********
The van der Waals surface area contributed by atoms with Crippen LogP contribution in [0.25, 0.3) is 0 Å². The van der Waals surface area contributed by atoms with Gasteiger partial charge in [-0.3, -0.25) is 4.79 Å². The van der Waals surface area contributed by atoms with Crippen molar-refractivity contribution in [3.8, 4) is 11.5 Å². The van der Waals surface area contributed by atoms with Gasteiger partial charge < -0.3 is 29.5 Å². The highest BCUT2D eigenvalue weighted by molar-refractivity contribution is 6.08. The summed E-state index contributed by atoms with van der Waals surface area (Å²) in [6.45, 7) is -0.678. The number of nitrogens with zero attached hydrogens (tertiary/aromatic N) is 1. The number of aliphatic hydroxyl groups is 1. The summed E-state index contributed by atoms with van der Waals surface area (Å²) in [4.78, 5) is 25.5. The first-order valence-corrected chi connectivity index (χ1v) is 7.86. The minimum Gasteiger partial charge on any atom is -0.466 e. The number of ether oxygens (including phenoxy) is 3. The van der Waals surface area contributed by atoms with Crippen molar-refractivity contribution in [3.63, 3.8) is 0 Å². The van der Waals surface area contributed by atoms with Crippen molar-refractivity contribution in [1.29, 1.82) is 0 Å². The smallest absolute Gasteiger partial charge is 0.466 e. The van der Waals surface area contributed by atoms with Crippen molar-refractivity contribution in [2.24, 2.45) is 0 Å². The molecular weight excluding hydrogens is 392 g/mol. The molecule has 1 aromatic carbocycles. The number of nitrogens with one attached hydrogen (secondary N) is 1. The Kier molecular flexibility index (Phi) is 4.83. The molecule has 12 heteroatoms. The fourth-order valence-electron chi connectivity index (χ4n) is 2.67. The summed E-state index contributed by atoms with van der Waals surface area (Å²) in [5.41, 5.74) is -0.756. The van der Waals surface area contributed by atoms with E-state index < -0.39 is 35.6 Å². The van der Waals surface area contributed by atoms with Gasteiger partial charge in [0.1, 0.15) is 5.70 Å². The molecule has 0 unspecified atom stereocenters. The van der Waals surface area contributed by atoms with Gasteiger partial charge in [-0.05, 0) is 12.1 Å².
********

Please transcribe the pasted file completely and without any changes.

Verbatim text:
The van der Waals surface area contributed by atoms with Crippen LogP contribution in [0.25, 0.3) is 0 Å². The van der Waals surface area contributed by atoms with Gasteiger partial charge in [-0.3, -0.25) is 4.79 Å². The van der Waals surface area contributed by atoms with Crippen molar-refractivity contribution in [3.8, 4) is 11.5 Å². The van der Waals surface area contributed by atoms with Gasteiger partial charge < -0.3 is 29.5 Å². The highest BCUT2D eigenvalue weighted by molar-refractivity contribution is 6.08. The summed E-state index contributed by atoms with van der Waals surface area (Å²) in [6.45, 7) is -0.678. The number of nitrogens with zero attached hydrogens (tertiary/aromatic N) is 1. The number of aliphatic hydroxyl groups is 1. The summed E-state index contributed by atoms with van der Waals surface area (Å²) in [4.78, 5) is 25.5. The first-order valence-corrected chi connectivity index (χ1v) is 7.86. The minimum Gasteiger partial charge on any atom is -0.466 e. The number of ether oxygens (including phenoxy) is 3. The van der Waals surface area contributed by atoms with Crippen molar-refractivity contribution in [3.63, 3.8) is 0 Å². The van der Waals surface area contributed by atoms with Crippen molar-refractivity contribution in [1.29, 1.82) is 0 Å². The smallest absolute Gasteiger partial charge is 0.466 e. The van der Waals surface area contributed by atoms with Crippen molar-refractivity contribution in [2.24, 2.45) is 0 Å². The molecular weight excluding hydrogens is 392 g/mol. The molecule has 1 aromatic carbocycles. The number of nitrogens with one attached hydrogen (secondary N) is 1. The Kier molecular flexibility index (Phi) is 4.83. The molecule has 12 heteroatoms. The fourth-order valence-electron chi connectivity index (χ4n) is 2.67. The summed E-state index contributed by atoms with van der Waals surface area (Å²) in [5.41, 5.74) is -0.756. The van der Waals surface area contributed by atoms with E-state index < -0.39 is 35.6 Å². The van der Waals surface area contributed by atoms with Gasteiger partial charge in [0.1, 0.15) is 5.70 Å². The molecule has 0 unspecified atom stereocenters. The van der Waals surface area contributed by atoms with Gasteiger partial charge in [-0.05, 0) is 12.1 Å².